US 4936935 A
Novel laminate structures incorporating a thin metal layer which is of a thickness capable of converting incident microwave energy into thermal energy. The thin metal layer produces a greater heating effect than is produced by the same metal layer directly supporated on a polymeric film layer. The laminate is useful in the microwave heating of a variety of food products.
1. A method of forming a laminate structure, which comprises the sequential steps of:
first applying a layer of lacquer to a polymeric substrate,
then forming a metal film on an outer surface of the lacquer layer of a thickness such that incident microwave energy is converted thereby to thermal energy, and
then laminating the metal film to a non-conductive heat-stable sheet.
2. The method of claim 1 wherein the lacquer is applied in a pattern to the polymeric substrate, whereby differential degrees of heating may be obtained from the laminate structure.
3. The method of claim 2 wherein the polymeric substrate is printed with ink in a graphic prior to application of the lacquer layer over the ink.
4. The method of claim 3 wherein the polymeric substrate is pretreated to improve adhesion of the graphic to the polymeric substrate.
5. The method of claim 1 wherein the metal layer is deposited over said lacquer layer coincident with the polymeric substrate in a thickness sufficient to convert microwave energy incident thereon to thermal energy.
6. The method of claim 5 including selectively demetallizing the metal layer to provide a metal pattern on said lacquer layer.
7. The method of claim 1 wherein said non-conductive heat-stable sheet is paper.
8. The method as claimed in claim 1, including the subsequent step of removing the polymeric substrate from the lacquer layer.
9. The method as claimed in claim 8, including, subsequent to said removal of said polymeric substrate from the lacquer layer, laminating the lacquer layer to a paper layer.
This is a division of application Ser. No. 354,217 filed May 19, 1989.
The present invention relates to microwave heating material.
It is well known that a thin metal film can convert microwave energy into thermal energy for heating a variety of food products. One prevalent use of such material is in the microwave popping of corn.
Such thin metal film, usually aluminum, is provided on a support which is a polymeric film and discrete patches of such thin metal film generally are provided thereon by selective demetallizing of a metallized polymeric sheet, such as by using any of the procedures described in U.S. Pat. Nos. 4,398,994, 4,552,614 and 4,610,755, the disclosures of which are incorporated herein by reference.
When microwave energy is applied to the metal film supported by the polymeric substrate, distortion occurs and the metal film becomes ineffective. It is necessary, therefore, to laminate the plastic film to a suitable non-conductive, heat-stable layer to prevent such distortion from occurring during application of microwave energy.
A search conducted in the facilities of the United States Patent and Trademark Office with respect to this invention has revealed the following prior art:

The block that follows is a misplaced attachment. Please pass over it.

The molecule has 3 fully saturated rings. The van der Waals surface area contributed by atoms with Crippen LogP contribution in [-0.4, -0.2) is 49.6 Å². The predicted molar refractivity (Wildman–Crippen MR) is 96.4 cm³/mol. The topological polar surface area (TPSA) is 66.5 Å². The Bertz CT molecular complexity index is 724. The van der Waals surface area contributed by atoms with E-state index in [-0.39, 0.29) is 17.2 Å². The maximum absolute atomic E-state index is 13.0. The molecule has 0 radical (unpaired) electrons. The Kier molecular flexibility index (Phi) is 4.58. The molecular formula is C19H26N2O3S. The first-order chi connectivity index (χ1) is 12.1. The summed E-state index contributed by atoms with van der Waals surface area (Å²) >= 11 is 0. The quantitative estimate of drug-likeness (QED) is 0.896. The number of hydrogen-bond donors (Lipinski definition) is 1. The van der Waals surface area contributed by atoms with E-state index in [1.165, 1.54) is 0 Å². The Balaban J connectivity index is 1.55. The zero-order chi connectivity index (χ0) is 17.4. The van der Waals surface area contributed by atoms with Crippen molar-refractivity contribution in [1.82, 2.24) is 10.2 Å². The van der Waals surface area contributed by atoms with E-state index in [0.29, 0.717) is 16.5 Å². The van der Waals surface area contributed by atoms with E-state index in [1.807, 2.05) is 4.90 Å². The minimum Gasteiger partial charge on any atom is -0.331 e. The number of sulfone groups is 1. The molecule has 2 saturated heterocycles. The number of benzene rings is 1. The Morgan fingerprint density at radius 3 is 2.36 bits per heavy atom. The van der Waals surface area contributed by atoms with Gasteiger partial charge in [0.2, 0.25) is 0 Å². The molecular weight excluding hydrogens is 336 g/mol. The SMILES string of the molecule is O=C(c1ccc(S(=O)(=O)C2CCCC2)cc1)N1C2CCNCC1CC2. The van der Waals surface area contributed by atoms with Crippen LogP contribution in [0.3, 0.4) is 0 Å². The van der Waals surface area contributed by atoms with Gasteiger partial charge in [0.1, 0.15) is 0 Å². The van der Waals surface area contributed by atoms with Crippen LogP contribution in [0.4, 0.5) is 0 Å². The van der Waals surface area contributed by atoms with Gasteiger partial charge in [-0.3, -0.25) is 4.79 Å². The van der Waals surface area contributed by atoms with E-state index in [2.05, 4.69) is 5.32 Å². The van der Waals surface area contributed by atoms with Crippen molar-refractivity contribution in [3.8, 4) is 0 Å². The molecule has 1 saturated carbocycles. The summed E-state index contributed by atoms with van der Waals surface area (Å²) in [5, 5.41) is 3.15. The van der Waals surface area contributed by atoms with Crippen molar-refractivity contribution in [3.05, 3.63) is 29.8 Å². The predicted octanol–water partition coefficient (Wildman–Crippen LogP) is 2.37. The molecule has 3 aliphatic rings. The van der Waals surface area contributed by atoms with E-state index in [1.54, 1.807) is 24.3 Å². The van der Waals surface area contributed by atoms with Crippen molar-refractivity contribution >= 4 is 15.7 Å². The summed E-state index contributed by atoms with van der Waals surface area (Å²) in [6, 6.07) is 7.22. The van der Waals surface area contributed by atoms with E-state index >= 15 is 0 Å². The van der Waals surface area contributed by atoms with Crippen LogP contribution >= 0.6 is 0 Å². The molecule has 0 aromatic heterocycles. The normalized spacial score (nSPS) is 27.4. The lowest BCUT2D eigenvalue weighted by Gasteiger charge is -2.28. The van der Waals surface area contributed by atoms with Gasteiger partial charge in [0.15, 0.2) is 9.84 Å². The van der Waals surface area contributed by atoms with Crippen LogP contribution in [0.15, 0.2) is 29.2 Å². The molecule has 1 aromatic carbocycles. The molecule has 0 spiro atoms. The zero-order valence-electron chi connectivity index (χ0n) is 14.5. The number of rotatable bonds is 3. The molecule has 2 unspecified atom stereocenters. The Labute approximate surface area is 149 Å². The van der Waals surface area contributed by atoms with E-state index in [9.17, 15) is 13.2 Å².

4,676,857 Scharr et al.
4,702,963 Phillips et al.
4,703,148 Mikulski et al.
In addition, the applicant is aware of U.S. Pat. Nos. 3,235,395 and 4,349,402.
U.S. Pat. Nos. 3,325,395 and 4,349,402 describe metal transfer processes for applying metallic coatings to a variety of substrates, including paper, for the purpose of providing a shiny coating. These references are silent as to any potential application to microwave energy converting their metallic films.
U.S. Pat. No. 3,984,598 describes the production of metal-clad laminates for use in electrical components. Again, no reference is made to any potential application to microwave susceptor films.
U.S. Pat. Nos. 4,592,914, 4,641,005, 4,661,671, 4,702,963, 4,703,148 and 4,716,061 describe a variety of food containers having a layer of microwave susceptor material incorporated into the structure. No mention is made of the employment of a transfer process in the formation of the microwave heat susceptor layer.
U.S. Pat. No. 4,676,857 describes a method of making microwave heating material. In the procedure described in that patent, a pre-selected metallized pattern is disposed on a layer of dielectric material using a hot stamping transfer process in conjunction with aluminum roll leaf. The metal employed is of a thickness that enables microwave energy incident thereon to be converted to thermal energy.
In accordance with the present invention, it has now surprisingly been found that when the thin metal film is transferred off the polymeric substrate onto a suitable non-conductive, heat-stable substrate, then a much more powerful heating effect is obtained from the thin metal film when exposed to microwave energy.
The reason for this effect is not known but it is thought that, when the thin metal film is supported on a polymeric substrate, there is some slight distortion introduced to the metal film by some minor contraction of the polymeric film upon heating up under the influence of microwave energy, even though laminated to a heat-stable substrate, and it is this distortion which decreases its effectiveness. Once transferred off the polymeric substrate, such distortion does not occur and a considerably-enhanced heating effect is achieved.